Publisher: Square Enix
Release Date: Out Now
Format(s): Xbox One (Reviewed), PlayStation 4, PC
We’ve all played a platformer, right? Whether it was during the glory 16-bit days of the 90s or through the recent indie resurgence on 2D side-scrolling titles, it’s hard to have not played through what was once one of gaming’s most popular genres.
Whilst the likes of Mario and Sonic have seen you bouncing between platforms as you work across levels in the past though, Octahedron does something a little different – there’ll be platforms you need to jump between, but you’ll be generating most of them yourself. It makes for an intuitive and very fun experience, which when mixed with the impressive psychedelic visuals becomes a must play for platforming fans.
Rather than playing like a typical 2D side-scrolling platformer, Octahedron instead sees you working your way up through levels as you bounce between platforms whilst avoiding hazards and finding all of the collectibles around you. Of course, the fact you are creating most of these platforms adds a whole new dynamic to the game that sees you plotting your own route rather than following a pre-set one. It’s neat.
Naturally, you can only create a platform during a jump, so you’ll have to carefully pick the spot where you choose to generate one. Fortunately, they’ll follow you as you run for a few seconds, so there’s flexibility to be found in their creation and you’re not just pinned to one spot. For the most part, you can create two platforms at a time before you need to land on the floor of a level – this varies as you progress though, so you’ll always want to check what you’re capable of before you start plotting your path. Obviously, the amount of platforms you can use never makes things awkward though because each level is designed to cater for it, but it’s always worth checking your limitations at the start to save finding yourself in any awkward predicaments further on.
It’s worth noting that the controls of the game are precise and make platforming feel natural and easy throughout, so you’ll never encounter any problems that aren’t of your own doing. Don’t get me wrong: generating multiple platforms will take practice and precision, but once you’ve cleared a few levels you’ll find that you can generate and bounce between them with ease thanks to your fluid acrobatic abilities.
As you work through levels you’ll be able to smash an assortment of lights which cause flowers to generate on the map. Collecting these flowers is vital to progression, with certain levels only unlocking once you’ve acquired a specific amount. Naturally, this means you’ll want to set up your route through a level to smash as many of these lights as possible, which can be quite tricky – whilst some are easy to hit anyway, some really see you go out of your way to reach. It adds to the risk-and-reward element of the game though and pushes you to step out of your comfort zone a bit, ensuring Octahedron always has a challenging element to it that the player isn’t necessarily forced to pursue.
There are other collectibles to find through levels that’ll help you unlock new upgrades (which can be particularly useful during the more treacherous levels), whilst you’ll also earn medals for completing levels whilst generating as few platforms as possible or not dying. It’s never just as simple as completing a level in Octahedron, and there’s plenty of replayability on offer for those that want to clear all of its challenges.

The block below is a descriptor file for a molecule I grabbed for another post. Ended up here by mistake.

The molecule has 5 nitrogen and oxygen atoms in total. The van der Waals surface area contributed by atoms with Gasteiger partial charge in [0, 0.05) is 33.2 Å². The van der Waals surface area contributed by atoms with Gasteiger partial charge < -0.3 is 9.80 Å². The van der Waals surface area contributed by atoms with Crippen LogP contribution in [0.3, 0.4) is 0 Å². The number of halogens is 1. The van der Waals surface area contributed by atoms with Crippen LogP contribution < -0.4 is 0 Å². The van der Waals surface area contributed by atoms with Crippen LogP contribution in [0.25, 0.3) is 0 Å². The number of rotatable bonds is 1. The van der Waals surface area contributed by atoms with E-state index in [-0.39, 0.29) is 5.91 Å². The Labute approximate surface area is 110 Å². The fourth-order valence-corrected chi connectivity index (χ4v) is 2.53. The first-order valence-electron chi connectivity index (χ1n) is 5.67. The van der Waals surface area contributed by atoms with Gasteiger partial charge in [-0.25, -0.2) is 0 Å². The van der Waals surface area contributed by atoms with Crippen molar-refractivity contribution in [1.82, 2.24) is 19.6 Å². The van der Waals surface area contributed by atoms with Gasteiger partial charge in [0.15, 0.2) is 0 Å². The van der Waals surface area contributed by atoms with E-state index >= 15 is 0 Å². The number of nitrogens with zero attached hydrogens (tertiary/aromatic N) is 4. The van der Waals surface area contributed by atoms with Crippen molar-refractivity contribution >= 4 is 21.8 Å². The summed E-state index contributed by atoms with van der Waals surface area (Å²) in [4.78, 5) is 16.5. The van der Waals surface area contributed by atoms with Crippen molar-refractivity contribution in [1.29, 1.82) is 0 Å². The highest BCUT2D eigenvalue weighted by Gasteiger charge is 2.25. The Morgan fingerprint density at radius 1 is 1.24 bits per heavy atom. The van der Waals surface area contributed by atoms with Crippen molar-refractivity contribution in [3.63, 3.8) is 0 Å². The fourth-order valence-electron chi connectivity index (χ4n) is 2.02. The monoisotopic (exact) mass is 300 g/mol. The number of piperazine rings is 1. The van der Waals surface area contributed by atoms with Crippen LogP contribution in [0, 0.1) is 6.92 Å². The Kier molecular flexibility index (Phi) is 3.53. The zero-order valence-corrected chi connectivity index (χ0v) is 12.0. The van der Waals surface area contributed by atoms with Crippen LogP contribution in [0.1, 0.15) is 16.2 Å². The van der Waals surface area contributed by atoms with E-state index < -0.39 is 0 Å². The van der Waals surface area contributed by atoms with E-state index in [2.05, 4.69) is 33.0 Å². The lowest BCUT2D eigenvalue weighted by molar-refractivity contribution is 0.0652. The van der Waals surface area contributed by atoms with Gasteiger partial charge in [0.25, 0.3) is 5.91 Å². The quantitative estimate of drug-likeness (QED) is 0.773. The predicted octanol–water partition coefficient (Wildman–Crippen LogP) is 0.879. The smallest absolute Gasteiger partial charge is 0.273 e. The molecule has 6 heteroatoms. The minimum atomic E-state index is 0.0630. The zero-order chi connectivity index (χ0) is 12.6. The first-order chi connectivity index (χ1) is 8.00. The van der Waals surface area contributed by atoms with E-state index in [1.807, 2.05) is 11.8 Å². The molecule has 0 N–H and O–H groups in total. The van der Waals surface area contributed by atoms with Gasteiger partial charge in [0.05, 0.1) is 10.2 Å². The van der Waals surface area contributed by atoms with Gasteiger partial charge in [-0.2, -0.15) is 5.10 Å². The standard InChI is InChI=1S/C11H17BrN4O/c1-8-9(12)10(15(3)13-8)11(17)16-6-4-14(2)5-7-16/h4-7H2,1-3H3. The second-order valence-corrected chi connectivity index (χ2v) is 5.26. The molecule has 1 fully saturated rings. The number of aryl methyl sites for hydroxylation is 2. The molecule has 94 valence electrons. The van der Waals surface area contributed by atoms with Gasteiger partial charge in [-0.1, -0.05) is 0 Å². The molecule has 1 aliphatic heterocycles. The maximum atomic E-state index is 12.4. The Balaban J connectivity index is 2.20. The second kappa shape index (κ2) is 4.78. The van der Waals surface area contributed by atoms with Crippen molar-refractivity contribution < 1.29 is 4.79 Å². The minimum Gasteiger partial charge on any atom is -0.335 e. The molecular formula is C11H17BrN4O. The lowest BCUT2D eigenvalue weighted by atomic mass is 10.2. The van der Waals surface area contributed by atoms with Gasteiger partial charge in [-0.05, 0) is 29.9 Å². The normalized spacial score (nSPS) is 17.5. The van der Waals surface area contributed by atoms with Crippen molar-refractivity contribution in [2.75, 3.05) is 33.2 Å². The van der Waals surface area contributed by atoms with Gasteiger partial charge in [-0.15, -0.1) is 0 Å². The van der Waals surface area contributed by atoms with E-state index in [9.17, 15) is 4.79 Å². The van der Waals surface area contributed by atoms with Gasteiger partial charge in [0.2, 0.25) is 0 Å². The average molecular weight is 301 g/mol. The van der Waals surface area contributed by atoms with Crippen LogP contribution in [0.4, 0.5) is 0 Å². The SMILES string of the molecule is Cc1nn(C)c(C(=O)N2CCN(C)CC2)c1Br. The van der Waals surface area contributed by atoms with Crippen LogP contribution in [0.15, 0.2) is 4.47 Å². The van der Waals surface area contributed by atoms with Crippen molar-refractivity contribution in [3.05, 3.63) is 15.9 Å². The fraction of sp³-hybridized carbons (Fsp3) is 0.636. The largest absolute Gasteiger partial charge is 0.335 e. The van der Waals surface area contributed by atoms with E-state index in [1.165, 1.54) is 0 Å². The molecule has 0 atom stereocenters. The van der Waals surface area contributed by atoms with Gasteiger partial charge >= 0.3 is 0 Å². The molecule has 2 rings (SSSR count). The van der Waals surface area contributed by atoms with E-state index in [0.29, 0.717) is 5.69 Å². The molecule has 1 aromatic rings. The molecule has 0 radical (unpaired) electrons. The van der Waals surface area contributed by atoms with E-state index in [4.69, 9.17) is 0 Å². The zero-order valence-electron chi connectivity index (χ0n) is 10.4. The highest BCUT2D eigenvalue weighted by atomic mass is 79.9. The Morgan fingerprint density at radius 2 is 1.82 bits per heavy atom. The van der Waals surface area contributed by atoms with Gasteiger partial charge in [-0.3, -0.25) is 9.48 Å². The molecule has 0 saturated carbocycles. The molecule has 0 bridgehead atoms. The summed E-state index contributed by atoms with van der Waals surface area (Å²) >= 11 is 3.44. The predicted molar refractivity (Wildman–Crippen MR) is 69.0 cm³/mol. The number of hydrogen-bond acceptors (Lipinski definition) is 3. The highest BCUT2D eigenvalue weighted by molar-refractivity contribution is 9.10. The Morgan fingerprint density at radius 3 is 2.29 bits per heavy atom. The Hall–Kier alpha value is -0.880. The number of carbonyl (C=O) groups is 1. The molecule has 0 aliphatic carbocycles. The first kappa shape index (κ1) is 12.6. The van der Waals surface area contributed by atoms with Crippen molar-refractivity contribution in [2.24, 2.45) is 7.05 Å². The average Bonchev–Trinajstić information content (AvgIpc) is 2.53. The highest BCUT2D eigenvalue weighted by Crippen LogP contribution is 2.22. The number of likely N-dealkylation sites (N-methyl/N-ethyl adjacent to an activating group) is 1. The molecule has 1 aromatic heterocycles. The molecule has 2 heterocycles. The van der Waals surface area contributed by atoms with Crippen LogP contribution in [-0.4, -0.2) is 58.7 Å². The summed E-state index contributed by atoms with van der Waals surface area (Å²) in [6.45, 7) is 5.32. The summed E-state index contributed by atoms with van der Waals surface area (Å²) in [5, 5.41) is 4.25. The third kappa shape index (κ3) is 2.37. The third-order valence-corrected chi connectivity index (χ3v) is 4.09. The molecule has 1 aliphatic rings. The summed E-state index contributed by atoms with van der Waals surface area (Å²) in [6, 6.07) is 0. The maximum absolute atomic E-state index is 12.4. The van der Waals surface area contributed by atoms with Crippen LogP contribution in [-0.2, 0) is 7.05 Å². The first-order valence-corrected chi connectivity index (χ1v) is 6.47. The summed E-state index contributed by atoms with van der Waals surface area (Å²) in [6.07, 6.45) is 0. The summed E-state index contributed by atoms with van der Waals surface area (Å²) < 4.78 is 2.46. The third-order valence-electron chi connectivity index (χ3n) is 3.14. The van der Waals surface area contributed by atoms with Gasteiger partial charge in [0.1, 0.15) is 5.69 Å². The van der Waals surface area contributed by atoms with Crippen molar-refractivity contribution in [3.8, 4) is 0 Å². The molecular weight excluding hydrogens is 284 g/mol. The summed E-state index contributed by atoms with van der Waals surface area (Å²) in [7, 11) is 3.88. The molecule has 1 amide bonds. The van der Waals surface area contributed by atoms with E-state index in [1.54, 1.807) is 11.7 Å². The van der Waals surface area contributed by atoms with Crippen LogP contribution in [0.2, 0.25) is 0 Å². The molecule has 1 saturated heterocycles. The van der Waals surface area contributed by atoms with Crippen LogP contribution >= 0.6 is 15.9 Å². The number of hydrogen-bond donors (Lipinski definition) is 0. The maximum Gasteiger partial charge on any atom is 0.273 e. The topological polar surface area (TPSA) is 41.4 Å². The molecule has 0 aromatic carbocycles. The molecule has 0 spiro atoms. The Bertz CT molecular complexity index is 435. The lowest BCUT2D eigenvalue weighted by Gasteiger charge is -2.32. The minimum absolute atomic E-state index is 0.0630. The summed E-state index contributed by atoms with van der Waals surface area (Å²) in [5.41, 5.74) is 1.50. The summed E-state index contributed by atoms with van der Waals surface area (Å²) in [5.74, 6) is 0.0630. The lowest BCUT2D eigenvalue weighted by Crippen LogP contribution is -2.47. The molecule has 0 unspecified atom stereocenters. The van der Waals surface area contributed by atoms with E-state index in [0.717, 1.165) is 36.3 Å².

The levels themselves are all well-designed, with over fifty to work through in total. Naturally, they all get progressively more difficult and introduce new hazards to overcome and mechanics to figure out, though they do follow the same routine of simply generating your own platforms to find a way through to the end. Interestingly, Octahedron has a rhythmic-theme in which certain elements of levels function to the beat of the music (which is brilliant, might I add) – it means you can take advantage of your surroundings by simply playing to the rhythm of the sounds around you. It’s a clever mechanics that allows the player to gain the upper hand if they just listen carefully…
Whilst the levels are typically well-designed though, there were a few that could cause frustration. Nothing ever felt unfair in the game and I was never stuck in one area for too long, but there were times when I’d keep dying over and over and would find myself in a mini swearing-rant. Luckily, respawning is quick and flexible so you’re not kept back too much, but you can expect to encounter a few annoying stumbling blocks as you make your way through the game’s latter stages.
If some tricky sections of levels weren’t bad enough, you’ll also have to deal with a variety of different foes too. Most are of your typical enemy variety and just linger around to cause you trouble if you make contact with them, but some actually go out of their way to bring down your platforms too. Fortunately, you can combat them thanks to the weapons you can unlock for your platforms (blasting them with an energy beam is satisfying), but for the most part it’s just a case of avoiding them. Add that to the countless deadly hazards and traps in levels though, and you’ll quickly realise that Octahedron isn’t a platformer that’s going to hold your hand…
Besides the satisfying platforming, Octahedron also happens to be a very pretty game to look at. The bright and colourful visuals have a psychedelic effect that really helps them stand out, whilst it also runs at a constant 60fps that looks impressive throughout. My only real gripe was that there wasn’t really much variety to be found in the visual style across the fifty-plus levels, but hey, at least it was always pretty on the eyes.